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In commemorating its 30th anniversary as a label, Rounder Records is releasing 30 retrospective albums containing exceptional songs culled from its 3,000-plus albums. One full CD is appropriately devoted to Roomful of Blues, the great Providence-based jump band that's toured the world an average of 200 days per year for 32 years now.
Roomful is an institution in the jump-blues tradition established by such mid-century artists as Big Joe Turner and Wynonie Harris. The nine-piece ensemble is also one of the most versatile blues bands of any era, capable of interpreting big-band swing, rollicking blues, soulful R&B, and pop. Despite numerous lineup changes (including the replacement of five key players in 1999), Roomful always brings enthusiasm, chops and showmanship to its gigs, plus a fantastic horn section. Having heard the current lineup in concert this summer, I can tell you it's as good as any past version of ROB - and that includes groups with Duke Robillard, Ronnie Earl and Sugar Ray Norcia.
Happy, Too! is a good retrospective collection, especially for a band that's always sounded better live than on record. But as a Roomful fan from way back, I have a few complaints: First, my favorite ROB album Turn it On! Turn it Up! rates just one tune ("If You Know It"). Second, some staples from the band's live act are missing ("Albi's Boogie," "Marie, Marie"), Third, there are no tracks from Roomful's outstanding studio collaborations with Eddie "Cleanhead" Vinson, Earl King or Big Joe Turner. Lastly, no cuts feature original member Duke Robillard. (I admit my last two complaints may be unreasonable. The two albums with Robillard were recorded for another label. The rights to the Vinson and Turner collaborations now belong to 32 Jazz, which compiled them on the 1997 release Two Classic Albums.)
In its favor, the CD opens and closes with two previously unreleased tracks. The opener is a nice version of Bobby "Blue' Bland's "Poverty" performed by versatile singer Mac Odom and the present incarnation of the band, led by guitarist Chris Vachon. The last tune is a jazzy live interpretation of "Shake, Rattle and Roll" with the immortal Big Joe Turner on vocals, recorded in 1982 at Lupo's Heartbreak Hotel in Providence.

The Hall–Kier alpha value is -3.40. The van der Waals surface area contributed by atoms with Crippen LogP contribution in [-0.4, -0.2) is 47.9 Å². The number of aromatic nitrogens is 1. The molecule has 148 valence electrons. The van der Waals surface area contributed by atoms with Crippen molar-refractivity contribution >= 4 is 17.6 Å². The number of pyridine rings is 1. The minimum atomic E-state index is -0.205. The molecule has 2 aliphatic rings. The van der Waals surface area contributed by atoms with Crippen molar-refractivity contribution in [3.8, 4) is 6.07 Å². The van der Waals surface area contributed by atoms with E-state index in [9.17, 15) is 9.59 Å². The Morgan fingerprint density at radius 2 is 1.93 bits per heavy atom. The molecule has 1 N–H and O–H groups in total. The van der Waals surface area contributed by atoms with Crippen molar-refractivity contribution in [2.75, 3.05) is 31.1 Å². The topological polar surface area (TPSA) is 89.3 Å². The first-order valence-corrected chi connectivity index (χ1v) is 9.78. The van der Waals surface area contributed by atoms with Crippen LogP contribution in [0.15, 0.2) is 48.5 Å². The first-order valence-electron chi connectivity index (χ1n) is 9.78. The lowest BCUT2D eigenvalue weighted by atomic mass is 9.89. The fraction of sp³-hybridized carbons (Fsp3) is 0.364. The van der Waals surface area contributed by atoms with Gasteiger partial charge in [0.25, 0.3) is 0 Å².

As the premier jump band in the world for more than three decades, Roomful of Blues should rate a box set covering its entire history. Until then, The Blues'll Make You Happy, Too! serves as an OK intro to this legendary ensemble.
Track Listing: Poverty; The Comeback; Just Like Dynamite; I'm Just Your Fool; Standing Here at the Crossroads; If You Know It; Baby, Baby, Baby; She'll Be So Fine; Back on Front Street; He Knows the Rules; Loan A Helping Hand; Jeep's Blues; That's My Life; Shake Rattle and Roll
Personnel: Mac Odom, Curtis Salgado (vocals); Sugar Ray Norcia (vocals, harmonica); Bob Enos, Danny Motta (trumpet); John Wolf, Carl Querforth, Porky Cohen (trombone); Rich Lataille, Greg Piccolo (tenor sax); Kevin May, Doug James (baritone sax); Chris Vachon, Ronnie Earl (guitar); Albert Weissman, Matt McCabe, Al Copley, Ron Levy (piano, organ); Marty Ballou, Ken Grace, Preston Hubbard, Jimmy Wimpfheimer (bass); John Rossi (drums); Big Joe Turner (vocals, 1 track)
I grew up listening to mainstream '70s rock then ended up on the staff at the college paper at San Diego State, and volunteered to review heavy metal LPs. My second semester, the music editor dropped a Fenton Robinson LP on my desk, Night Flight. You like metal; they play guitar--he plays guitar, the editor told me
I grew up listening to mainstream '70s rock then ended up on the staff at the college paper at San Diego State, and volunteered to review heavy metal LPs. My second semester, the music editor dropped a Fenton Robinson LP on my desk, Night Flight. You like metal; they play guitar--he plays guitar, the editor told me. If we don't run a review, Alligator Records is going to stop servicing us.
Night Flight opened up a whole new world for me--the blues led me, inevitably, to Basie, who led to Duke, who led to Mingus, who led to Miles, who led to ...